Sunday February 17, 2019
Home Indian Diaspora Indian-Americ...

Indian-American groups to campaign on immigration issues

0
//

New York: Indian-American groups have called for a campaign on immigration issues affecting the Indian diaspora including use of H-1B visa by technology companies from India and growing backlog of family visas.

The call was made at an immigration seminar organised by Global Organization of People of Indian Origin (GOPIO-New York), South Asian Council for Social Services (SACSS) and the Kerala Centre in Elmont, New York recently.

Grass-root actions were also required to support President Barack Obama’s executive actions that were announced in November 2014, participants said.

While immigration reform holistically seems to be stalled, Obama’s executive actions are designed in a piecemeal manner aimed at improving the overall immigration law system.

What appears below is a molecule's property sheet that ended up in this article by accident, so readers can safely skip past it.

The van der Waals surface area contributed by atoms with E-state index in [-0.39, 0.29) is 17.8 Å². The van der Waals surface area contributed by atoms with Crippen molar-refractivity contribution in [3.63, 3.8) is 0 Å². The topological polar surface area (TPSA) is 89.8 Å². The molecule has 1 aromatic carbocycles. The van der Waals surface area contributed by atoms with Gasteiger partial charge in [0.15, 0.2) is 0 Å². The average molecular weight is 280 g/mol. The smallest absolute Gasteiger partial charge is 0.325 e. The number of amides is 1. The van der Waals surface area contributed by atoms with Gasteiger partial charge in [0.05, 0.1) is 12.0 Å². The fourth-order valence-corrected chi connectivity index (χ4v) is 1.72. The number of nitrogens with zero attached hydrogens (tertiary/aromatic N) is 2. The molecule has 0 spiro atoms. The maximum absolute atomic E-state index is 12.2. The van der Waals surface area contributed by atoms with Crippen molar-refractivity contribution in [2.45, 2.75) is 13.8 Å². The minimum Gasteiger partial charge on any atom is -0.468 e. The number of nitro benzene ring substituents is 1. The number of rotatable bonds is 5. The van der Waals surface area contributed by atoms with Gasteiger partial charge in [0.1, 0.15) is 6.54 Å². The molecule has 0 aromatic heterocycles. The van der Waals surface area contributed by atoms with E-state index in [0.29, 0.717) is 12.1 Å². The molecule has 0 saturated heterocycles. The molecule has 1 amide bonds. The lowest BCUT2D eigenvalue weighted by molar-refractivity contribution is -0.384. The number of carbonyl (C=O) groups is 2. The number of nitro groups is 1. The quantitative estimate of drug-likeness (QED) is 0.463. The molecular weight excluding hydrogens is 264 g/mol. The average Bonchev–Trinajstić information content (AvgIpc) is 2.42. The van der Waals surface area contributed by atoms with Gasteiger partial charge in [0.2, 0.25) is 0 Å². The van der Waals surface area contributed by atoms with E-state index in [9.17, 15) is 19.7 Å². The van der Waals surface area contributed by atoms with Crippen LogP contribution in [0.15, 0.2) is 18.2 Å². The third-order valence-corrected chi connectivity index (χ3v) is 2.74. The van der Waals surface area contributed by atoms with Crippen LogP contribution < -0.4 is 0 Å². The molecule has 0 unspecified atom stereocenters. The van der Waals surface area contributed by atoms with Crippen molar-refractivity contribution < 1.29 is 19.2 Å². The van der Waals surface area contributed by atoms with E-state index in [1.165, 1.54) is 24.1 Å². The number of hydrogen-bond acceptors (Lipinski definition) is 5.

The participants also hoped that extreme backlogs for Indian nationals in many visa classifications may be reduced in some fair manner.

These backlogs have resulted in families being separated for long periods of time despite one of the major tenets underlying US immigration law being family unity.

H-1B non-immigrant professional and specialty occupation work visas continue to be scrutinized heavily by such agencies as the US Homeland Security, State, and Labour departments, the seminar noted.

Additionally, many of the largest users of the H-1B visa are very significant technology companies from India, the seminar noted.

Grassroots efforts should be made to help the government understand that India is not the only user of these technology visas, it suggested.

Attempts to avert a form of reverse discrimination should be undertaken soonest, the participants suggested.

Among other issues raised was India’s exclusion from Treaty Investment and Treaty Trader category for the immigration visa purpose.